COVID-19 – Information for insolvency practitioners (NI/UK)

Apr 02, 2020

This page was last updated on: 22 May 2020

The below commentary should not be taken as advice or as a comprehensive analysis of all aspects.  This is a rapidly evolving situation.  When reading information below, due care should be taken of the date of issue and any developments in the interim that may not be reflected in the material published.

Northern Ireland

The Department of Justice has advised that courts are not hearing routine applications at present and Judges/Masters will only sit for urgent matters.   There is updated guidance on their website. For administration extension applications, the instructed solicitor should send an email to the Master directly and ask her to grant the extension on the papers only as extensions will need to be obtained prior to expiry of the period of the administration.

The Northern Ireland Insolvency Service are working remotely and are hoping to bring more of their staff online in the coming weeks. 

We understand that The Law Society of Northern Ireland is advising solicitors to advise clients not to enter into contract for property transactions.  You will likely see a slow down on transactional property completions.

Land and Property Services offices remain closed however some phone lines will reopen on 18 May. The Land Registration helpline will reopen on 26 May. Online applications are being accepted but the register will not be updated for any electronic filings until Land Registry has reopened. 

UK

The UK Government published the Corporate Insolvency and Governance Bill which, once it has been made law, will introduce various reforms to the UK’s insolvency framework as well as a series of temporary changes to the corporate governance requirements for companies and other entities.

The Bill, which has now been laid in parliament ahead of being formally debated in the coming weeks, can be viewed in full here.

On 23 April, further measures were announced in relation to winding-up petitions. Any petition that claims that the company is unable to pay its debts must be reviewed by the court to determine why. The law will not permit petitions to be presented, or winding-up orders made, where the company’s inability to pay is the result of COVID-19.

The new legislation to protect tenants will be in force until 30 June and can be extended in line with the moratorium on commercial lease forfeiture.  Legislation will also be brought forward to prevent landlords using commercial rent arrears recovery unless 90 days or more of unpaid rent is owed.

The Insolvency Service published an article which provides useful information about change to the delivery of its services during the coronavirus pandemic.  It was also recently confirmed that the Insolvency Service will accept electronic signatures on requisitions along with the acceptance of payment requisitions electronically.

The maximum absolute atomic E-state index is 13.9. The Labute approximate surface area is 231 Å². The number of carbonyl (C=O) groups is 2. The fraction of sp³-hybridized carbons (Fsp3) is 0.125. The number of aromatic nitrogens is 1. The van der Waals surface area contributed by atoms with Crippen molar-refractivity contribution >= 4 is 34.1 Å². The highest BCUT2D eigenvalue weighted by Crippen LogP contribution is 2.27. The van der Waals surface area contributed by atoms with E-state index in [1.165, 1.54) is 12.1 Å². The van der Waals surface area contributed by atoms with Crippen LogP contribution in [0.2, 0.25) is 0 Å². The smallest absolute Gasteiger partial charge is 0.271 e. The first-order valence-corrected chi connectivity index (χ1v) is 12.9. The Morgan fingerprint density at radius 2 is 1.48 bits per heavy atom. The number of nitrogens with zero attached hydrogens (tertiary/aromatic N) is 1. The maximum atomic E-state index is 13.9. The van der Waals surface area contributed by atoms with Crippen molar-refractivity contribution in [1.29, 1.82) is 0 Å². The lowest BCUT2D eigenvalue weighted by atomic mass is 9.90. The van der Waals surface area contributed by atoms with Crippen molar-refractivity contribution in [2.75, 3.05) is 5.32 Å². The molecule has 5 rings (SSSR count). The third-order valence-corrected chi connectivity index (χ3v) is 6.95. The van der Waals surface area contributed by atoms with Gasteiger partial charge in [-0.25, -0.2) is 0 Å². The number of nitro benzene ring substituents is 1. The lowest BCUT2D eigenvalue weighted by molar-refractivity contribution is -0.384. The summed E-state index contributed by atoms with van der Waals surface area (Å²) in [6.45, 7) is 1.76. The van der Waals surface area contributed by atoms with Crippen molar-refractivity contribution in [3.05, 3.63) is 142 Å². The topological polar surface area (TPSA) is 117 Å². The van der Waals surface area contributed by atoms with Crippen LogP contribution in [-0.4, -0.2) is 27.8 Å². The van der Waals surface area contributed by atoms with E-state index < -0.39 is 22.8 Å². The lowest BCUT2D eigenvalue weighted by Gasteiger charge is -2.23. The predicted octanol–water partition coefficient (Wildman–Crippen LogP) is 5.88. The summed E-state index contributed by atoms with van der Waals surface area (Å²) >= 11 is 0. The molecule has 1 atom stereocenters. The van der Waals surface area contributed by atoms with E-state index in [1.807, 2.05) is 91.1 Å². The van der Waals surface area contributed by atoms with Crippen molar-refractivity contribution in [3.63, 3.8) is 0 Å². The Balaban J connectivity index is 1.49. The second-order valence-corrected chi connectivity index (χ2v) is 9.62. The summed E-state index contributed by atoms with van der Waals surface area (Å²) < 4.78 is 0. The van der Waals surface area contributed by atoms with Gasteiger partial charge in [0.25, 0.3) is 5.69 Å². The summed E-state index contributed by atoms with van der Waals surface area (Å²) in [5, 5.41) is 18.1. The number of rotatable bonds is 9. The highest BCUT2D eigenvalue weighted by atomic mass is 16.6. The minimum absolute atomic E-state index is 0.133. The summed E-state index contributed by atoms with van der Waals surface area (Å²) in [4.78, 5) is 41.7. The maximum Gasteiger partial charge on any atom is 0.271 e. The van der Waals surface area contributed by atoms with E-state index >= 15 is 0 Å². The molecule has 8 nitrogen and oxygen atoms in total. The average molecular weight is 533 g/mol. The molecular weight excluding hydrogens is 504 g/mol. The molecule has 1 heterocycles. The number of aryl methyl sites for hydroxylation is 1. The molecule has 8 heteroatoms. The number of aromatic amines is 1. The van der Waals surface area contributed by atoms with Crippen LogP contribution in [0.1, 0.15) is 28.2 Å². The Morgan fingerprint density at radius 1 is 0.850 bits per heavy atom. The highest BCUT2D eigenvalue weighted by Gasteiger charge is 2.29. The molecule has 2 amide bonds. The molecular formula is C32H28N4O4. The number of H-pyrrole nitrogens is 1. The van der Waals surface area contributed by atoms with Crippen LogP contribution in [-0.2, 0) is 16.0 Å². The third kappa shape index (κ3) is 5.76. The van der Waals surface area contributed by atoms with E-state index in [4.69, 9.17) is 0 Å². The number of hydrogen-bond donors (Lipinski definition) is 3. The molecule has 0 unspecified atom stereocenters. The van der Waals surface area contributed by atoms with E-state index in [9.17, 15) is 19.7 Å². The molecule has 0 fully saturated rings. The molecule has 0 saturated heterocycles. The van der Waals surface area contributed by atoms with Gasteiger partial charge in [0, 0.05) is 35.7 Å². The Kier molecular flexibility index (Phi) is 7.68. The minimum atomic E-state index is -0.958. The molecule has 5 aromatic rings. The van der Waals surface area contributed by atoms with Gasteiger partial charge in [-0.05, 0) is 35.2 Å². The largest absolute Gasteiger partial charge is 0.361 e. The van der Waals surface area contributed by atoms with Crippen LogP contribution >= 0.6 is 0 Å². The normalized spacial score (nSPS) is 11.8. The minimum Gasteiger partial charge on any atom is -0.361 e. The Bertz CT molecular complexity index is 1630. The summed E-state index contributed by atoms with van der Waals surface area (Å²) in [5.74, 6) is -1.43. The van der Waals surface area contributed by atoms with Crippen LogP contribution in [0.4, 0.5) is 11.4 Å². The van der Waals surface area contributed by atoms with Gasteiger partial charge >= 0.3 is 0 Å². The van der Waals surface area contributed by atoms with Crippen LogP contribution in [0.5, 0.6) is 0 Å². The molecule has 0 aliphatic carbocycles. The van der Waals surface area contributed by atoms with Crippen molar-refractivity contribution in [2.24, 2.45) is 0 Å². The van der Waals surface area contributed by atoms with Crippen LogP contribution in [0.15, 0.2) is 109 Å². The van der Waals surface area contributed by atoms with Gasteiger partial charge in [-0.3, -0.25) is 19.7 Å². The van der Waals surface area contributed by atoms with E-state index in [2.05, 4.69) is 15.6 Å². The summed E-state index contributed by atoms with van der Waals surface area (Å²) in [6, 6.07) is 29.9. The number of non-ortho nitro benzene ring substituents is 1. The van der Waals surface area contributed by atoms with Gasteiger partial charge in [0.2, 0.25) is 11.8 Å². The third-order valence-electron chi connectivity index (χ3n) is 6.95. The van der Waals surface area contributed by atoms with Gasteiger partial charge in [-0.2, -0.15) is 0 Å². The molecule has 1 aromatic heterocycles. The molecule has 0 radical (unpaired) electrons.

The Insolvency Service advise that insolvency practitioners should continue to take all possible steps to locate and secure the records whilst keeping a detailed record of the action taken.  They should also keep a record of their communications with directors regarding books and records, whilst the current restrictions are in place.

HMRC has paused the majority of all insolvency activity for now. That means HMRC will not petition for bankruptcy and winding up orders unless it is deemed to be essential, i.e. fraud, criminal activity.

HMRC will continue to deal with new company voluntary arrangement (CVA), administration, individual voluntary arrangement (IVA) and trust deed (TD) proposals to allow those businesses who need financial support, to get access to the appropriate insolvency regime.

HMRC will consider fresh CVA, IVA, administration and TD proposals but will continue to exercise discretion on proposals.  Where a supervisor or trustee representing a business or individual consider that clients are unable to maintain their IVA, CVA or TD payments, HMRC will support a variation to allow a three-month break from contributions.

After the deferral period, from 1 July 2020, the supervisor or trustee representing a business or individual should be able to resume payments per the terms of any IVA, CVA and Trust Deed or they can contact Enforcement and Insolvency Service (EIS) to discuss a recovery Time to Pay arrangement depending on the circumstances.

HMRC has suspended face to face visits to customers during this period.

Companies House will now accept the filing of statutory insolvency documents via emailed PDF attachments. The Companies House forms are available on their website. Companies House has also temporarily paused the strike off process to prevent companies being dissolved as they deal with the impact of the coronavirus outbreak.

In light of the current situation and recent changes to court procedures, Companies House has changed its requirements in relation to the filing of a Declaration of Solvency.  As such, there is no longer a requirement to file the original with an emailed PDF copy being accepted. The Companies House will also accept a Declaration of Solvency sworn via video.

ICAEW and the IPA issued a joint statement regarding measures to support insolvency practitioners in the UK during the COVID-19 pandemic.

ICAEW published an article on its Talk Insolvency blog entitled “The use of ‘light touch’ administration” (17 April).